Coaching is a crucial ingredient of success in any sport. As sailboat racing has become more mainstream, and thus more competitive, top-level coaching has become just about a necessity. For all ages and all skills, to get better we all need coaching. There are areas of our sport where coaching is overused, and a sailor’s money (or their parents’) is either virtually wasted or at least could have been far better spent.
by ANDREW SCRIVAN
When a sailor is young and is showing a great deal of enthusiasm for the sport, you can introduce them to more advanced coaching with private lessons and when he/she is ready to benefit, enroll them in a high performance training group. What is crucial is to immerse a gifted and motivated sailor into an environment with like-minded individuals with the same goals. As a unit, they will make large strides forward and start to realize that they love training, competing and most importantly, that they’re good at what they do. Building self-confidence in a young sailor is just about the most important factor in determining their long-term ability to rise to the top of their one-design class.
There is an unfortunate, growing issue of parents isolating their sailors from other possible training partners and groups. These parents often simply spend money on private lessons, hire specific coaches at events and fly their kids around the world to events in which they have no chance of being competitive. There are eye-opening events, and there are mind-blowing, demoralizing international championships that can derail sailors from their path to success. Just a few seriously overwhelming events that parents push their kids into can turn them away from sailing for life. To hammer home the point about how valuable and cost-effective small training groups can be, take a closer look at the US Sailing Team AlpahaGraphics (USSTAG) and the US Moth Team. USSTAG has made a large push to create a tightly-knit sailing circle within each Olympic Class so that the athletes can enhance their learning curve, with many specific training camps throughout the year with their Olympic class coaches. Six or seven years ago, Moth sailing was virtually unheard of in the US. In 2009, US sailor Bora Gulari blew the US Moth scene wide open by winning the Moth Worlds in Cascade Locks, OR. He attributed his win to all the hours he logged training with his countrymen in the US and down in Australia for a year or so before the event.
Because sailing has grown so much more competitive and coaching at events has increased, the spectator fleet and coaches are now often regulated to certain areas of the racecourse. As a coach, I know that my influence on a sailor’s ability to do well happens in all the weeks training for an event, not at it. In most cases, I find that my presence at an event is best used to reinforce what a sailor has already figured out with their game plan, and by handing them water, food and clothes and helping them keep their heads on straight. To fly a coach to the event, pay for their hotel, food and expenses, rent a charter boat and cover all the other associated expenses will typically cost several thousand dollars. Instead, try having one of the most relaxed parents get a ride on a spectator boat or an RC support boat to hand out water, food and advice, and leave the racing up to the sailors.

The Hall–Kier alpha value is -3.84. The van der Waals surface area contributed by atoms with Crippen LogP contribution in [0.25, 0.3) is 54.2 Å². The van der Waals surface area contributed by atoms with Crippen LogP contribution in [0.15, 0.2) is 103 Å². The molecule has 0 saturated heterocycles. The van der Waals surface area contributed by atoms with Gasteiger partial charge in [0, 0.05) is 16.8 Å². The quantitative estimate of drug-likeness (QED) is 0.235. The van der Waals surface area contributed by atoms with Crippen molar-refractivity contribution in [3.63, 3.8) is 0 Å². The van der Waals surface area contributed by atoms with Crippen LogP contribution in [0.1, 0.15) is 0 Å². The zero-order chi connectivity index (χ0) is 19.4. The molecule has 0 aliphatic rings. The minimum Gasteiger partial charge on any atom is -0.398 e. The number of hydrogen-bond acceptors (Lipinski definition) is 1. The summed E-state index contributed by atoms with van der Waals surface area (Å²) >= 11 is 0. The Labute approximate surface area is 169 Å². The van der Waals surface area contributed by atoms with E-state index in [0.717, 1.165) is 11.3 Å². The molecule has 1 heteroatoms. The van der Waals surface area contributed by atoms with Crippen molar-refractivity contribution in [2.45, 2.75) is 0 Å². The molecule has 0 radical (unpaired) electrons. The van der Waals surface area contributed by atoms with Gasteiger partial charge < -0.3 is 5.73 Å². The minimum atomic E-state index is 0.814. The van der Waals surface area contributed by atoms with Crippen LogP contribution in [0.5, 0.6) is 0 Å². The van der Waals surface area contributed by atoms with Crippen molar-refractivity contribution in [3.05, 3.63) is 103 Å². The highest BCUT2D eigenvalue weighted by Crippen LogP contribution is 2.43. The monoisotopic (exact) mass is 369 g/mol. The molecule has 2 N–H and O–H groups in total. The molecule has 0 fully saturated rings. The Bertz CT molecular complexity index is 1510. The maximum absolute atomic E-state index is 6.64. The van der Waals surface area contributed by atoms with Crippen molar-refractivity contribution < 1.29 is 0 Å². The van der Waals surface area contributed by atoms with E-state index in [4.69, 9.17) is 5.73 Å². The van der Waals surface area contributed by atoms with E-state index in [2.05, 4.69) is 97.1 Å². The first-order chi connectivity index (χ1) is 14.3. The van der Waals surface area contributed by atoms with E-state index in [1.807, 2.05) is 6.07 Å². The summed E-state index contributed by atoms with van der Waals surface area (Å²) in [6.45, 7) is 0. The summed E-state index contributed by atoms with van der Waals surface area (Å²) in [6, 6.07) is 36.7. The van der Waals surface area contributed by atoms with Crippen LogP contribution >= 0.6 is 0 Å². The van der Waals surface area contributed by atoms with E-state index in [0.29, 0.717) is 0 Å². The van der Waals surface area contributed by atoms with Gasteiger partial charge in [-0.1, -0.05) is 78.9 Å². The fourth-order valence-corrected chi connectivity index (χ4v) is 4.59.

Most of what I have spoken of here applies to junior sailors. Adults can always contact the coaches of the junior training groups and request to join in. My policy is, as long as all the participants are motivated and have the right skills, they can always add to the group. Age is not a factor in my clinics. Adults have limited time in their schedule for coaching, so they may have to expect to pay more for it. Private lessons and traveling to pre-event clinics may be their only opportunities.
One of the best self-educational aids I have found over the last few years has been subscribing to Seahorse, Sailing World, Yachting World andWindCheck. At the end of the year I go back and cut out all the educational articles and classify them in binders by boatspeed, tuning, technology, tactics, strategy, etc. Besides all the onedesign sailing I do each year, I also race big boats. Watching the pros on the World Match Race Tour, and specifically keying in on their language and communication, has helped bring a new level of professionalism and clear communication to my racing program. As with everything in life, you must be prepared to succeed. Coaching is no different. I recommend you spend most of your coaching budget during training and in preparation for your events. When game day comes, rely on yourself and your abilities and you will eliminate all excuses. Good luck!
Andrew Scrivan is a former US Sailing Team member and former Olympic hopeful in the Laser class, and a professional sailing coach in southern Connecticut.